Mastering simple, familiar tunes help you remain motivated
When you play simple music like Happy Birthday on your ukulele, you remain motivated. You feel that even if you make a mistake, you can quickly recover from it. You can’t underestimate this factor because if you feel that you can easily fix your mistake, this enables you to take on more and more complicated pieces.
After all, the more you practice, the better you get at whatever it is you’re practicing. It doesn’t matter whether you’re practicing ukulele, fixing things around the house, or doing things for work. Repetition leads to familiarity, and familiarity eventually leads to mastery.
Keep improvising to improve your range
A lot of people automatically assume that when they improvise, they’re not really learning. This is the wrong mindset. When you improvise, you’re actually building on what you already know. You are also tearing down the walls of any kind of emotional limits you put on yourself.
When you improvise, you know that you’re going off-script. You know you’re trying to do something new. So there are fewer limitations, and you’re more likely to discover new connections. Eventually, you’ll be able to connect the dots and become familiar enough to master whatever pieces you want to learn.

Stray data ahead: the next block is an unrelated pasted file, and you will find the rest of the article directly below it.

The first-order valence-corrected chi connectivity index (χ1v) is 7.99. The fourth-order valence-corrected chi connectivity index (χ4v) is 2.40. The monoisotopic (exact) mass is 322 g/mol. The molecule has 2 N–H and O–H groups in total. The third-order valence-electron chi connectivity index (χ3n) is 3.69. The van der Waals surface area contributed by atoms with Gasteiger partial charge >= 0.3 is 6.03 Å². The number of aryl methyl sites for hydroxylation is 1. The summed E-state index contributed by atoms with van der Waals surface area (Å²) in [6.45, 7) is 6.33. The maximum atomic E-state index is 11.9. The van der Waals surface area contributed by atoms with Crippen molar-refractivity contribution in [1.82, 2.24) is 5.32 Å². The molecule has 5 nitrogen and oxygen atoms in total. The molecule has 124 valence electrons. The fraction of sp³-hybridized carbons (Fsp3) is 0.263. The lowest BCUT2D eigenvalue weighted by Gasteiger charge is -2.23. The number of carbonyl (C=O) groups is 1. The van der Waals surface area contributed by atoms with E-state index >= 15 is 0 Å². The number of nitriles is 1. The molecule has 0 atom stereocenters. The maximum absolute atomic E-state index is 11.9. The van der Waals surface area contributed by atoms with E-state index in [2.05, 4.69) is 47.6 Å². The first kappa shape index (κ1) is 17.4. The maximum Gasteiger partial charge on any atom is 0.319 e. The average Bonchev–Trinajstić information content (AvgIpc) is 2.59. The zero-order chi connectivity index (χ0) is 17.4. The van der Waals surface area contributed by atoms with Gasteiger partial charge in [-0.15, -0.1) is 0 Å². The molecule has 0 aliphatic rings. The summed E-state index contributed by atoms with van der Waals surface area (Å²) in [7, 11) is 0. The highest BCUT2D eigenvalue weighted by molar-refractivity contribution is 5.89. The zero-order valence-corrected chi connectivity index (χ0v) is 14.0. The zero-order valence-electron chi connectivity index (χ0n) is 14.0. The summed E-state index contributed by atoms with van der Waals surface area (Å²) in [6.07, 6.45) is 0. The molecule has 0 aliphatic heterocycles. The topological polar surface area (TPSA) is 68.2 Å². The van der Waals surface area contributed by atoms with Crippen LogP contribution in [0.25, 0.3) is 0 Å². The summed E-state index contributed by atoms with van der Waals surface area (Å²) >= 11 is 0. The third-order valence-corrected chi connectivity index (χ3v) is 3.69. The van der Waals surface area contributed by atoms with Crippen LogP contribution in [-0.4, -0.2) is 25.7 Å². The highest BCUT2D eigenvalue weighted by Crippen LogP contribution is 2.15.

Improvising on simple chords will enable you to bring out your ukulele’s best sounds. You have to give yourself permission to learn. Once you give yourself permission, this opens the door to mastery. That’s how it works.
Malcolm Gladwell’s “Outliers” mentioned a study on how people master anything. It turns out that it takes 10,000 hours of practice to be really good at any one task. It doesn’t matter what it is. It could be basketball, the practice of law or medicine, or anything else. You have to put in the time.
Sadly, suppose you pick the most complicated musical instrument that you can get your hands on or, in the case of the ukulele, picking the most complicated pieces. In that case, you’re putting unnecessary roadblocks in front of you.
This emotional intimidation that you set up will eventually come to bite you. You will become frustrated, and pretty soon, if you’re not careful, you will give up. You just don’t see your goal being worth it.
By using the right strategy and picking easy songs to learn on the ukulele, you set up an easier path to mastery. You’ll be able to put in the time to practice and practice some more until you get to where you need to go.
The way to do this is to remove all emotional roadblocks that will lead to frustration. You are in control of this process. This advice doesn’t just work on the ukulele. This advice pretty much works in all areas of your life.
You are far more in control than you give yourself credit for. Make the right decisions.